PFAW Edit Memo: Senate Republicans' Failure to Confirm Obama Nominees — By the Numbers

To: Interested Parties
From: Paul Gordon, Senior Legislative Counsel, People For the American Way
Date: March 27, 2015
Re: Senate Republicans' Failure to Confirm Obama Nominees—By the Numbers

Three months into the 114th Congress, it's a good time to take stock of how the newly-Republican Senate is doing when it comes to processing circuit and district court judicial nominations. While they are rightly being criticized for the interminable delay in voting to confirm Loretta Lynch as Attorney General, they have also abdicated responsibility for confirming judges, having confirmed a grand total of zero so far. As they head home for a two-week break, Senate Republicans have made it clear that they have no interest in governing responsibly.

A useful basis of comparison is George W. Bush’s final two years in office, when his judicial nominees were considered by a newly-Democratic Senate.  In 2007, the Judiciary Committee under Chairman Patrick Leahy hit the ground running.  There were numerous nominees from the previous Congress approved by the GOP-controlled Judiciary Committee but left unconfirmed at the end of 2006.  Rather than force them into new hearings for the benefit of the new committee members, Chairman Leahy arranged for quick votes instead.  The Committee also processed several first-time nominees.  As a result, by end of March 2007, the Senate had confirmed 15 new judges.

The Senate ended up confirming a total of 68 circuit and district court judges during that two-year period.  The chart below shows how today’s Republican-controlled Senate compares to the Democratic-controlled Senate of Bush’s last two years, and the pace of confirmations they will be compared to this year and next.

Another way of contrasting how seriously the Democrats took their job in 2007-2008 vs. the attitude of Republicans today is to track the number of vacancies.  Judicial vacancies open regularly and predictably, since judges usually announce their intent to retire or go into semi-retirement up to a year in advance.  Just to keep the number of vacancies even requires that several new judges be confirmed each month.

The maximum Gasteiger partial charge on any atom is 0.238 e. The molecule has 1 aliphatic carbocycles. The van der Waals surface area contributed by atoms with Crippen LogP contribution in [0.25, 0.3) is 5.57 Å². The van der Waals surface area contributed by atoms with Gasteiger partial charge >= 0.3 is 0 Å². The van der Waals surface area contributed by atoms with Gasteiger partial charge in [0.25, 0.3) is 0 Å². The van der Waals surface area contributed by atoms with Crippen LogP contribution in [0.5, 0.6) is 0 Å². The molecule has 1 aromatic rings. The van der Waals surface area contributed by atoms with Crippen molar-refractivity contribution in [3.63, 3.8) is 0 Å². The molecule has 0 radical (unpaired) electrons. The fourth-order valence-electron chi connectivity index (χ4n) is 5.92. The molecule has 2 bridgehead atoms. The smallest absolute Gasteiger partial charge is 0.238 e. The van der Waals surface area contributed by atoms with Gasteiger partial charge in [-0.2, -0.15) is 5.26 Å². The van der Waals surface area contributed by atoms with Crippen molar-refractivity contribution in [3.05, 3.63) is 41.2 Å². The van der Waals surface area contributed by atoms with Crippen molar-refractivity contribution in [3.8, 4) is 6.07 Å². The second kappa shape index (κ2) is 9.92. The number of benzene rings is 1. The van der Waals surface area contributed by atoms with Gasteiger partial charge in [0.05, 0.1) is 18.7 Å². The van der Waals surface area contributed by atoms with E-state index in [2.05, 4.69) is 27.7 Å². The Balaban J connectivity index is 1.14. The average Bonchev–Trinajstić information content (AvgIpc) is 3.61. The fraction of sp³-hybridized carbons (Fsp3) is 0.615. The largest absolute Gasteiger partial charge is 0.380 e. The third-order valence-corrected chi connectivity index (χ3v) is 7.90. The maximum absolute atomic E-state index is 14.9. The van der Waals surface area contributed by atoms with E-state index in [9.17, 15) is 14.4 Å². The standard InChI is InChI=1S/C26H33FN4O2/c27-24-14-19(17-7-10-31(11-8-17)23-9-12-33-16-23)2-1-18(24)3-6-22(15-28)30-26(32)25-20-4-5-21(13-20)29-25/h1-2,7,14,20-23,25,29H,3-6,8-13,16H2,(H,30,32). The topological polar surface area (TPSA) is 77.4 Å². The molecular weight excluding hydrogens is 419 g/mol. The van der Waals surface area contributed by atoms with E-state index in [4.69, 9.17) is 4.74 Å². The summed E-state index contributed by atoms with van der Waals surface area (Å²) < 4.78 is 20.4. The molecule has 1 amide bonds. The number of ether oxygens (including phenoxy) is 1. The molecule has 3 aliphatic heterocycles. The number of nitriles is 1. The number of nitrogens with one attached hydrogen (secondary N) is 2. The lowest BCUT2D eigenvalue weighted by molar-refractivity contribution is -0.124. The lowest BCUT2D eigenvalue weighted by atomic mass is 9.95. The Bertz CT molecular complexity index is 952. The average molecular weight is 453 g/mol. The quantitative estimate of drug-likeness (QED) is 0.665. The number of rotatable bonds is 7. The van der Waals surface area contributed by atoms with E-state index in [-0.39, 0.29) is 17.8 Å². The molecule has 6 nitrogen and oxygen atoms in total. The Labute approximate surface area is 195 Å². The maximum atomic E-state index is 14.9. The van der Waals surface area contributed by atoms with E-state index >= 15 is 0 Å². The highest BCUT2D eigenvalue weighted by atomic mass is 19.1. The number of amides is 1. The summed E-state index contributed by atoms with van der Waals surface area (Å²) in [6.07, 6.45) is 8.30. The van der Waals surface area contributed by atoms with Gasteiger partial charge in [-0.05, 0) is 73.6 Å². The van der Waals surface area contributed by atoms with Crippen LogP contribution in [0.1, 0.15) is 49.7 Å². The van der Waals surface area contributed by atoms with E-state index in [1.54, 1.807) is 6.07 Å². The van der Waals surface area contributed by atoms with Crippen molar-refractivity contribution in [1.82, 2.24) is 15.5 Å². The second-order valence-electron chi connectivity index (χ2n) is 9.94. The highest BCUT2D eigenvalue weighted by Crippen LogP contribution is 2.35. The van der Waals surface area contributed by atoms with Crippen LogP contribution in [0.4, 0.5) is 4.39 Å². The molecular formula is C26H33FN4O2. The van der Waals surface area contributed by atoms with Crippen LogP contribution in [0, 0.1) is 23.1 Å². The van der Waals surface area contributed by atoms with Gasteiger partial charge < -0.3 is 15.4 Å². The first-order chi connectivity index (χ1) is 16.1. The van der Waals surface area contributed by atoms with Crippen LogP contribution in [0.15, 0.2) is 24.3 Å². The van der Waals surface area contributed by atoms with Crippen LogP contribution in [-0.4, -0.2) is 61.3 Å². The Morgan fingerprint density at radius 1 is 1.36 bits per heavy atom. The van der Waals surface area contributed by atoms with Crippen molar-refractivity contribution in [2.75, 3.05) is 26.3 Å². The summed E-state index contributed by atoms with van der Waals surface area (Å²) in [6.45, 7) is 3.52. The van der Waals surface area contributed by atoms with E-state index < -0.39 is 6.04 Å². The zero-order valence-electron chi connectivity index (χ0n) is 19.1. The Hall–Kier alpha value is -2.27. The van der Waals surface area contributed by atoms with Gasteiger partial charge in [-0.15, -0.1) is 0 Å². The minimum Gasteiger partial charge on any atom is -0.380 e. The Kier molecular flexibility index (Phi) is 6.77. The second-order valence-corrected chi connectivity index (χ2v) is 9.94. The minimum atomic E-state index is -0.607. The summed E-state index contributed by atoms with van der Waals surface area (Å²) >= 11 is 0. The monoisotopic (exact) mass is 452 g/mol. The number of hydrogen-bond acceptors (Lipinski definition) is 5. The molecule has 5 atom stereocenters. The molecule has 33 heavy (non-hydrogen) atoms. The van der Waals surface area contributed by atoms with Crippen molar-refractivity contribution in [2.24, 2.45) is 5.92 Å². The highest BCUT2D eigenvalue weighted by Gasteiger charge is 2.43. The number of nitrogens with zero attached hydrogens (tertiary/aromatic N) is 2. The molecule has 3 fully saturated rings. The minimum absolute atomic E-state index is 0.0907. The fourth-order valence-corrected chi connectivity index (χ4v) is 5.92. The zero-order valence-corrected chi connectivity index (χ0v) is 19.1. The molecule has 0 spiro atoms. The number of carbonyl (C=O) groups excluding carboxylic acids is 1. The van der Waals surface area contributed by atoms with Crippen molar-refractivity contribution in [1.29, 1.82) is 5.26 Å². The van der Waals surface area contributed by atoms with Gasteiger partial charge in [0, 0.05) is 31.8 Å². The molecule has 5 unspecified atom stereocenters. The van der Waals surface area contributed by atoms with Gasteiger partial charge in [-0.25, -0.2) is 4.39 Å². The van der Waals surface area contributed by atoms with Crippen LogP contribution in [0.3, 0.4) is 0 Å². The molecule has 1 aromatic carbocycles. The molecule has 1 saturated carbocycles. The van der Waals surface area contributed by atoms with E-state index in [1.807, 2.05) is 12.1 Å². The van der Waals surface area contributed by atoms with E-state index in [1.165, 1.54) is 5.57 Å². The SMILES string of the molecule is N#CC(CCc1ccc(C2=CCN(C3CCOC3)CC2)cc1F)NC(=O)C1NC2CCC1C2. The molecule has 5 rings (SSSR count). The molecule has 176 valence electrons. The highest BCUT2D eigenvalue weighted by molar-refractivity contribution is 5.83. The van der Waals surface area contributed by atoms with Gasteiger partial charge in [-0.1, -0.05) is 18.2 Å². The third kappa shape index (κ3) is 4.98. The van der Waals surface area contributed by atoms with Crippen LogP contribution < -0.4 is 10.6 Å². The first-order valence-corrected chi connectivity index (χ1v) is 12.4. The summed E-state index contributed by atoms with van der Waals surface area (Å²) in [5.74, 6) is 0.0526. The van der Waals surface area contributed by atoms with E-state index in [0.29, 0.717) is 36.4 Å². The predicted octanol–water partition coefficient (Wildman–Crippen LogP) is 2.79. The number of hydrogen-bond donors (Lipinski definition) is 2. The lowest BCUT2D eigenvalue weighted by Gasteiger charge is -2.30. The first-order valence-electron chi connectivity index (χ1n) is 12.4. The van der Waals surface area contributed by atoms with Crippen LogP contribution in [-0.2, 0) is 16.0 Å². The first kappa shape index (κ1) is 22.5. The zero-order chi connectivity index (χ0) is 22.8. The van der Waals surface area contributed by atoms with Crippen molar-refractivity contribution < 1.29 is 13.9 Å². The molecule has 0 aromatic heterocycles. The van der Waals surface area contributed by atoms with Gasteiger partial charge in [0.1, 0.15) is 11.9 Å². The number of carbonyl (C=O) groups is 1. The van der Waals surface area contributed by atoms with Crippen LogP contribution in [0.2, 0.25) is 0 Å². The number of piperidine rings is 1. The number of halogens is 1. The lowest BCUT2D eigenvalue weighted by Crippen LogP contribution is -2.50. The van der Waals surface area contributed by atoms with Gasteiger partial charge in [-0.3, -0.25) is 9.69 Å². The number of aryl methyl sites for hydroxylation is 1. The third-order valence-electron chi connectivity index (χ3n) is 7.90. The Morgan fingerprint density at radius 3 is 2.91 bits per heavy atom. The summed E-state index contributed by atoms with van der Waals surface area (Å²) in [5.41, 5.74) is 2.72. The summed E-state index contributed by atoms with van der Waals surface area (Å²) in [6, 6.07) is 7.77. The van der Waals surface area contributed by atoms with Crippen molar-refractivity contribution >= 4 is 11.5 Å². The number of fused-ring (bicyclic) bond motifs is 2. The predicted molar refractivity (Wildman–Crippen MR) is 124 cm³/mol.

At the beginning of 2007, there were 56 circuit and district court vacancies.  Throughout the next two years, the number of vacancies generally remained at 50 or fewer, getting as low as 34 in the early fall of 2008.  Because an unusually high number of vacancies opened up after Election Day, that number had climbed back to 55 by Inauguration Day, but even with that increase, the number of vacancies ended up at about what it had been two years earlier.

Today, in stark contrast, the number of vacancies is climbing steadily, from 40 at the beginning of the year to 51 today.

We see the same thing with judicial emergencies, which have skyrocketed from 12 at the beginning of the year to 23 today.  As the chart below shows, Democrats in the Senate during Bush’s last two years did not allow the number of judicial emergencies to increase like that, and in fact the number generally remained steady or decreased during most of the two-year time.

Majority Leader McConnell and Judiciary Committee Chairman Grassley have their work cut out for them if they want to reduce the number of judicial vacancies and emergencies.  It should not be difficult to do, if they take governance seriously.

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